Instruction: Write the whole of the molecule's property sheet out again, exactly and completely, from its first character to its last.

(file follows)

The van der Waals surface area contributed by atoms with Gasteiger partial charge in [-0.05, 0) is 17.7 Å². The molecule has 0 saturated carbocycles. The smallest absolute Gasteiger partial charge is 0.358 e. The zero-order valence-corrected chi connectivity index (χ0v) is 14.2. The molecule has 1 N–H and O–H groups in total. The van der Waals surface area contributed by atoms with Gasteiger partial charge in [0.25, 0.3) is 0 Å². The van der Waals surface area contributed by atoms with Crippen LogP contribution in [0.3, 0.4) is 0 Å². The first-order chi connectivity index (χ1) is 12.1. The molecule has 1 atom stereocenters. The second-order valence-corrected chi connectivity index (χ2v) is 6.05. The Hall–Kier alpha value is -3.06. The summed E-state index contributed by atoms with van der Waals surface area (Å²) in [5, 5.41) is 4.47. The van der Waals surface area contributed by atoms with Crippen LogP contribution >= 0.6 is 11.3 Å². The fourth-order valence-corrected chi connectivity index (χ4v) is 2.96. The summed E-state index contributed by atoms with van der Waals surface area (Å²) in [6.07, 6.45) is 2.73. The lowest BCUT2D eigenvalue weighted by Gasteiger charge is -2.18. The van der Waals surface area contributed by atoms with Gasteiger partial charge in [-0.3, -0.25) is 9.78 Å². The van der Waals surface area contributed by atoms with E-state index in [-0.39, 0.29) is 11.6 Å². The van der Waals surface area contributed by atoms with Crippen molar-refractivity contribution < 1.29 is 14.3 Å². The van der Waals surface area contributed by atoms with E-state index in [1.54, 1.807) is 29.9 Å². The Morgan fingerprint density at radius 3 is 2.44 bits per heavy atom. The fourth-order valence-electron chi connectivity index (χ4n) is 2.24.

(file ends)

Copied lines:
The van der Waals surface area contributed by atoms with Gasteiger partial charge in [-0.05, 0) is 17.7 Å². The molecule has 0 saturated carbocycles. The smallest absolute Gasteiger partial charge is 0.358 e. The zero-order valence-corrected chi connectivity index (χ0v) is 14.2. The molecule has 1 N–H and O–H groups in total. The van der Waals surface area contributed by atoms with Gasteiger partial charge in [0.25, 0.3) is 0 Å². The van der Waals surface area contributed by atoms with Crippen LogP contribution in [0.3, 0.4) is 0 Å². The first-order chi connectivity index (χ1) is 12.1. The molecule has 1 atom stereocenters. The second-order valence-corrected chi connectivity index (χ2v) is 6.05. The Hall–Kier alpha value is -3.06. The summed E-state index contributed by atoms with van der Waals surface area (Å²) in [5, 5.41) is 4.47. The van der Waals surface area contributed by atoms with Crippen LogP contribution >= 0.6 is 11.3 Å². The fourth-order valence-corrected chi connectivity index (χ4v) is 2.96. The summed E-state index contributed by atoms with van der Waals surface area (Å²) in [6.07, 6.45) is 2.73. The lowest BCUT2D eigenvalue weighted by Gasteiger charge is -2.18. The van der Waals surface area contributed by atoms with Gasteiger partial charge in [-0.3, -0.25) is 9.78 Å². The van der Waals surface area contributed by atoms with E-state index in [-0.39, 0.29) is 11.6 Å². The van der Waals surface area contributed by atoms with Crippen molar-refractivity contribution < 1.29 is 14.3 Å². The van der Waals surface area contributed by atoms with E-state index in [1.54, 1.807) is 29.9 Å². The Morgan fingerprint density at radius 3 is 2.44 bits per heavy atom. The fourth-order valence-electron chi connectivity index (χ4n) is 2.24.